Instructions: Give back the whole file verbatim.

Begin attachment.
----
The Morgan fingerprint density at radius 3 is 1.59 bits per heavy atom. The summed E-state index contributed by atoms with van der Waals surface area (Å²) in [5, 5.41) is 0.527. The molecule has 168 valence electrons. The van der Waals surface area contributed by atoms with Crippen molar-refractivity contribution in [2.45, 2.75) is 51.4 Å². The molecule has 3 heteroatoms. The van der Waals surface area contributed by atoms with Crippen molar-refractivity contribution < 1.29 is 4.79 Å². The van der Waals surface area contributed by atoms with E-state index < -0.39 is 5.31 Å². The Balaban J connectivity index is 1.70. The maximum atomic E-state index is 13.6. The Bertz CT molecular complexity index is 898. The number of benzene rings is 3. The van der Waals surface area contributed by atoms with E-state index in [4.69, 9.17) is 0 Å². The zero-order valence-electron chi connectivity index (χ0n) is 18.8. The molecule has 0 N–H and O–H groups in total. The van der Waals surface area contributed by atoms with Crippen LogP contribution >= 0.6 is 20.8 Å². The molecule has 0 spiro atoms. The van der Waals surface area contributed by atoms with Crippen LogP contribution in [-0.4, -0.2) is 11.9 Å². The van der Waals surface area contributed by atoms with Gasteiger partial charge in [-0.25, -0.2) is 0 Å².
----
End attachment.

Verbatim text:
The Morgan fingerprint density at radius 3 is 1.59 bits per heavy atom. The summed E-state index contributed by atoms with van der Waals surface area (Å²) in [5, 5.41) is 0.527. The molecule has 168 valence electrons. The van der Waals surface area contributed by atoms with Crippen molar-refractivity contribution in [2.45, 2.75) is 51.4 Å². The molecule has 3 heteroatoms. The van der Waals surface area contributed by atoms with Crippen molar-refractivity contribution < 1.29 is 4.79 Å². The van der Waals surface area contributed by atoms with E-state index < -0.39 is 5.31 Å². The Balaban J connectivity index is 1.70. The maximum atomic E-state index is 13.6. The Bertz CT molecular complexity index is 898. The number of benzene rings is 3. The van der Waals surface area contributed by atoms with E-state index in [4.69, 9.17) is 0 Å². The zero-order valence-electron chi connectivity index (χ0n) is 18.8. The molecule has 0 N–H and O–H groups in total. The van der Waals surface area contributed by atoms with Crippen LogP contribution >= 0.6 is 20.8 Å². The molecule has 0 spiro atoms. The van der Waals surface area contributed by atoms with Crippen LogP contribution in [-0.4, -0.2) is 11.9 Å². The van der Waals surface area contributed by atoms with Gasteiger partial charge in [-0.25, -0.2) is 0 Å².